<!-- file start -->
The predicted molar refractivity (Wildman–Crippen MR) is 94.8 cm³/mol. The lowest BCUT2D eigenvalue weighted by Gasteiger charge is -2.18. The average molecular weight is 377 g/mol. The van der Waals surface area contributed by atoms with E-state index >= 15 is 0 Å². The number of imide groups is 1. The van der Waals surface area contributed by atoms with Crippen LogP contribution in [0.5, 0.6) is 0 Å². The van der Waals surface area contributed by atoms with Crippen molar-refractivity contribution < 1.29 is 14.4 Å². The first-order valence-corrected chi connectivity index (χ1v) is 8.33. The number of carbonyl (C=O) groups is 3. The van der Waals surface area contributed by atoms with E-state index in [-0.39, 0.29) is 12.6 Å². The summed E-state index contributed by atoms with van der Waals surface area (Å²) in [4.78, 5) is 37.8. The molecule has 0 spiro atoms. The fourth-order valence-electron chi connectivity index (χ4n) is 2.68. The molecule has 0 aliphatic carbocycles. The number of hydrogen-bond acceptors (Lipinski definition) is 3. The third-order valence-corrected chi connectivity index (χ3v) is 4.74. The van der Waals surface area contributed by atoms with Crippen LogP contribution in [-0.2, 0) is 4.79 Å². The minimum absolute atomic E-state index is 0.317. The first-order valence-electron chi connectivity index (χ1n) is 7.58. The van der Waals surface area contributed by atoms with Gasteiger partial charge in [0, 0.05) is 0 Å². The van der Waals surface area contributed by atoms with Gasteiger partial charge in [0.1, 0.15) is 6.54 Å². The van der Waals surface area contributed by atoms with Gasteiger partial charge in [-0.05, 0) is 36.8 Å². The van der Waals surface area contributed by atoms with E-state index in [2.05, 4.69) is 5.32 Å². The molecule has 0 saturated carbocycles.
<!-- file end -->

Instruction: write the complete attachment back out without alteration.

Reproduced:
The predicted molar refractivity (Wildman–Crippen MR) is 94.8 cm³/mol. The lowest BCUT2D eigenvalue weighted by Gasteiger charge is -2.18. The average molecular weight is 377 g/mol. The van der Waals surface area contributed by atoms with E-state index >= 15 is 0 Å². The number of imide groups is 1. The van der Waals surface area contributed by atoms with Crippen LogP contribution in [0.5, 0.6) is 0 Å². The van der Waals surface area contributed by atoms with Crippen molar-refractivity contribution < 1.29 is 14.4 Å². The first-order valence-corrected chi connectivity index (χ1v) is 8.33. The number of carbonyl (C=O) groups is 3. The van der Waals surface area contributed by atoms with E-state index in [-0.39, 0.29) is 12.6 Å². The summed E-state index contributed by atoms with van der Waals surface area (Å²) in [4.78, 5) is 37.8. The molecule has 0 spiro atoms. The fourth-order valence-electron chi connectivity index (χ4n) is 2.68. The molecule has 0 aliphatic carbocycles. The number of hydrogen-bond acceptors (Lipinski definition) is 3. The third-order valence-corrected chi connectivity index (χ3v) is 4.74. The van der Waals surface area contributed by atoms with Crippen LogP contribution in [-0.2, 0) is 4.79 Å². The minimum absolute atomic E-state index is 0.317. The first-order valence-electron chi connectivity index (χ1n) is 7.58. The van der Waals surface area contributed by atoms with Gasteiger partial charge in [0, 0.05) is 0 Å². The van der Waals surface area contributed by atoms with Gasteiger partial charge in [0.1, 0.15) is 6.54 Å². The van der Waals surface area contributed by atoms with Gasteiger partial charge in [-0.05, 0) is 36.8 Å². The van der Waals surface area contributed by atoms with E-state index in [2.05, 4.69) is 5.32 Å². The molecule has 0 saturated carbocycles.